Monday, September 20, 2010

Railroad Canyon/Gallinas Canyon( FT 128, FT 129)-Gila National Forest


Something strange comes over you looking down the Holden Prong trail. A narrow path disappearing in the darkness of a dense aspen grove beckons you onward,even when you know you can't go. Even though I've been down in there, its mystery is still strong and as I linger at the Holden Prong saddle, a small,flat grassy clearing along the Crest trail, I think about when I can get back down into that narrow canyon hidden in a crease of my beloved Black Range.
     We came up the Railroad Canyon trail,the classic introductory hike to these mountains. It starts at the Railroad Canyon picnic area passing by a quarry area that must have been used during the building of NM 152. It follows the usually flowing Gallinas Creek crossing it many,many times. This time of year the wildflowers were everywhere, and the creek low enough to rock hop and keep your boots dry.Oak,pine, fir,black walnut and an occasional narrow leaf cottonwood make up the forest along the stream bottom.Wild strawberry is abundant underfoot, and as you go up there is poison ivy trail side so be careful.Pay no mind to the distances posted on the trail signs,which not only underestimate the distance,but also seem to conflict with each other, the hike to the top is a little over 4 miles. It's a mostly gradual climb until reaching the junction with the East Railroad Canyon trail,from there it really starts to climb in earnest culminating in several switchbacks that finally allow some nice views back down the canyon and beyond to the peaks to the south. From there the gradient lessens passing through a mature aspen grove and then on up through the gambel oak to the crest. Along the way there are two alternate hikes. First is the Gallinas trail which is very steep initially,but eventually levels out to follow the stream in a canyon that is larger,more open and prettier than Railroad. The gradient is significantly less as it take an extra mile to reach the crest at Sid's Prong saddle. Stands of aspen and open meadows near the top of this hike make it especially scenic in the fall.East Railroad Canyon is much more narrow and steep and has distinctly closed in feel to it. It also has more lush growth of poison ivy which makes it a less attractive alternative. It eventually ends up at the Hillsboro Peak bypass trail. Both these trails can be used to do lollipop type loop hikes.If you're new to Las Cruces and looking for place to get started in the regions many forest hiking opportunities, this area is a great way to go.IMPORTANT UPDATE: Sadly, these areas  were within the Silver Fire  burn area. Conditions may be vastly different from what is pictured and described here(June, 2014).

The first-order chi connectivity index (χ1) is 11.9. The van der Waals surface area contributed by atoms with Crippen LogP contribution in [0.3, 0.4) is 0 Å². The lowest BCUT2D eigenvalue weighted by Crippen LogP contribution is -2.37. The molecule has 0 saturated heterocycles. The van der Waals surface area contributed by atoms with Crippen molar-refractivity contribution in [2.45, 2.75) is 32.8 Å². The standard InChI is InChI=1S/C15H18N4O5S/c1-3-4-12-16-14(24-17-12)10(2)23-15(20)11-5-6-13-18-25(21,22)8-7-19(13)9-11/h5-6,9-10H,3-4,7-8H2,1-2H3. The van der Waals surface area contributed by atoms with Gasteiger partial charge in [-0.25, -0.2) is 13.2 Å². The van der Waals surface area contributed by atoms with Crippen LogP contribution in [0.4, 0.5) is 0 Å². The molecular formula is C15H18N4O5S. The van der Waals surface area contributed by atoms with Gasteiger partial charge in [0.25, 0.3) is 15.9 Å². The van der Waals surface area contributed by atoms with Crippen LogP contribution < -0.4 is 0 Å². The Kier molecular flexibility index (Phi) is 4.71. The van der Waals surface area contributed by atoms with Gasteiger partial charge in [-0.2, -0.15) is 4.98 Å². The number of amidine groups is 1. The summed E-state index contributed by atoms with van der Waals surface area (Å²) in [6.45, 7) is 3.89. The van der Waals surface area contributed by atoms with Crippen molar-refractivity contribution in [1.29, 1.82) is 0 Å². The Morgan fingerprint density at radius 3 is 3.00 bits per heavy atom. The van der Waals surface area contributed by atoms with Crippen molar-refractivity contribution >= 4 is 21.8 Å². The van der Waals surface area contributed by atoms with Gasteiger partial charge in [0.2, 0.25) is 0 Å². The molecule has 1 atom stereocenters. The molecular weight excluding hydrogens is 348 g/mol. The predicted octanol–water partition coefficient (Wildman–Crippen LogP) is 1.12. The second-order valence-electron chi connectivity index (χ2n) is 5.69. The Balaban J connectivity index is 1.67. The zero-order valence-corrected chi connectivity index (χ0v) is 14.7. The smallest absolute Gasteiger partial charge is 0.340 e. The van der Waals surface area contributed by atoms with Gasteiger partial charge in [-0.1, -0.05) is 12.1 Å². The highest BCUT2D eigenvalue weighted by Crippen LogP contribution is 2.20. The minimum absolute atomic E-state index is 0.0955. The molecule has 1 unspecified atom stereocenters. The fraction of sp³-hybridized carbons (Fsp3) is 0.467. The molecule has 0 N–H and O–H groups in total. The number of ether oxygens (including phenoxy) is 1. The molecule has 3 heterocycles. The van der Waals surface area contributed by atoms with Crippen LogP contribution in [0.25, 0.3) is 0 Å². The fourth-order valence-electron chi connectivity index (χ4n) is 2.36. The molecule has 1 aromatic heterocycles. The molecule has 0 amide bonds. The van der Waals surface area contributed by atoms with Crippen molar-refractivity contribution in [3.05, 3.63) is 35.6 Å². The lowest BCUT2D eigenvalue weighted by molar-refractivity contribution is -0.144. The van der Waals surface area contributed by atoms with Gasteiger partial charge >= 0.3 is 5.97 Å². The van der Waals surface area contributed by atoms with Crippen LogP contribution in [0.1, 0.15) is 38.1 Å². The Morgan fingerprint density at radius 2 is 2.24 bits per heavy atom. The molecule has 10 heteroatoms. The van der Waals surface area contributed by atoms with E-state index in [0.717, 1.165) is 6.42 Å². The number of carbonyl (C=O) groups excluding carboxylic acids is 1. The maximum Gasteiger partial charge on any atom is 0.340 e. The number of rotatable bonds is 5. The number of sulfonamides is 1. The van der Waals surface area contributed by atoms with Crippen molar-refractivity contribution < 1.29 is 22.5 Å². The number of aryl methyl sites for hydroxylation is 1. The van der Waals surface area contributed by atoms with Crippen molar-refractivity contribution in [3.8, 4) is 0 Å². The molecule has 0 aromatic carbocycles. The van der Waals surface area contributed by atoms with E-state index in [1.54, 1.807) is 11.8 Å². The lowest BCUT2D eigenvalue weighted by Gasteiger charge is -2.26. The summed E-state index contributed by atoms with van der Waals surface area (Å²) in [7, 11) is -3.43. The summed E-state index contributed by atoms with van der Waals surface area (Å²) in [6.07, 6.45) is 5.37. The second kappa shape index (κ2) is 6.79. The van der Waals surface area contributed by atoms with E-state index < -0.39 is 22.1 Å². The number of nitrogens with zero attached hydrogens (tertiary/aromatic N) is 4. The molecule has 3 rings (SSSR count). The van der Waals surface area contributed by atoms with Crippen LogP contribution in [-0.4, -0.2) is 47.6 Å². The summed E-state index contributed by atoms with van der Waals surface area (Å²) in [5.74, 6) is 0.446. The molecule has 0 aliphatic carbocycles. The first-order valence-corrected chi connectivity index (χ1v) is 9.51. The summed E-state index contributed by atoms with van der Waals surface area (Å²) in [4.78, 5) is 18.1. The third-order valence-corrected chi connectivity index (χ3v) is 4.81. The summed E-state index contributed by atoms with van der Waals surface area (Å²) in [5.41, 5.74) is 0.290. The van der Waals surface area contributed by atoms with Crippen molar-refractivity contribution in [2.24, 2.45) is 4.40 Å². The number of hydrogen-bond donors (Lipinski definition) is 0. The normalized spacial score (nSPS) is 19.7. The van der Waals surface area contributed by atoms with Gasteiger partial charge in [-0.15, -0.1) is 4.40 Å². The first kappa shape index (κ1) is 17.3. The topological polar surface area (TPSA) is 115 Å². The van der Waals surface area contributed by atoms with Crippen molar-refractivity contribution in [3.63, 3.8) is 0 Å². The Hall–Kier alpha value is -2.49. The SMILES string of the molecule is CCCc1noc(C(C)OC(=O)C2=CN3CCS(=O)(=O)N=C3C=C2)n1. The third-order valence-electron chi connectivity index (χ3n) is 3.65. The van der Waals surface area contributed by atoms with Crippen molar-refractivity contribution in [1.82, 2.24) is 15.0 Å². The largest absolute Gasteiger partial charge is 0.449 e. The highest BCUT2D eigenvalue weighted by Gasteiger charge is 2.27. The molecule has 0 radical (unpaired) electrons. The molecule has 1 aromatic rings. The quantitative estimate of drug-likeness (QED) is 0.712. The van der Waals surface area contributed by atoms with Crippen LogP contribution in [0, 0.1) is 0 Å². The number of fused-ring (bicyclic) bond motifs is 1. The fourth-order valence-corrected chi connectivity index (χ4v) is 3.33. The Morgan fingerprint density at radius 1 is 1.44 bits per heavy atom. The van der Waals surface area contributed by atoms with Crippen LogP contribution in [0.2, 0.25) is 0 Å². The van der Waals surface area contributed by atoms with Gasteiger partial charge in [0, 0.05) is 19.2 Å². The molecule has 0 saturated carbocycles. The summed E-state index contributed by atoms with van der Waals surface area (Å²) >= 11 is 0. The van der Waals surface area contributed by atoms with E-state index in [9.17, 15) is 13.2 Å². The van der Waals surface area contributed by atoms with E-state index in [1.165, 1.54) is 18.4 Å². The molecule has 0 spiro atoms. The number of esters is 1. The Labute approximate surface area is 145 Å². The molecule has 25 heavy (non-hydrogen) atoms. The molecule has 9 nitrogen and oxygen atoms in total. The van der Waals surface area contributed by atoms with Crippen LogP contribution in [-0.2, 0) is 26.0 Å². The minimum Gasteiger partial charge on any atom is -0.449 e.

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1 comment:

Peculiar said...

Hi Devon, I stumbled upon the blog recently, and I definitely appreciate your voice. Southern New Mexico is so often overlooked. I've been taking trips down there when I can (my folks live in Magdalena, which helps), but it's a long haul from Santa Fe, so I don't make it as often as I'd like.

If you're willing, I'd love to pick your brain about backpack possibilities on the Aldo in mid-October. My wife and I are planning to go somewhere down that way for our anniversary. If you're up for sharing some ideas, my e-mail is frishmanphoto at gmail.

Best,
Jackson Frishman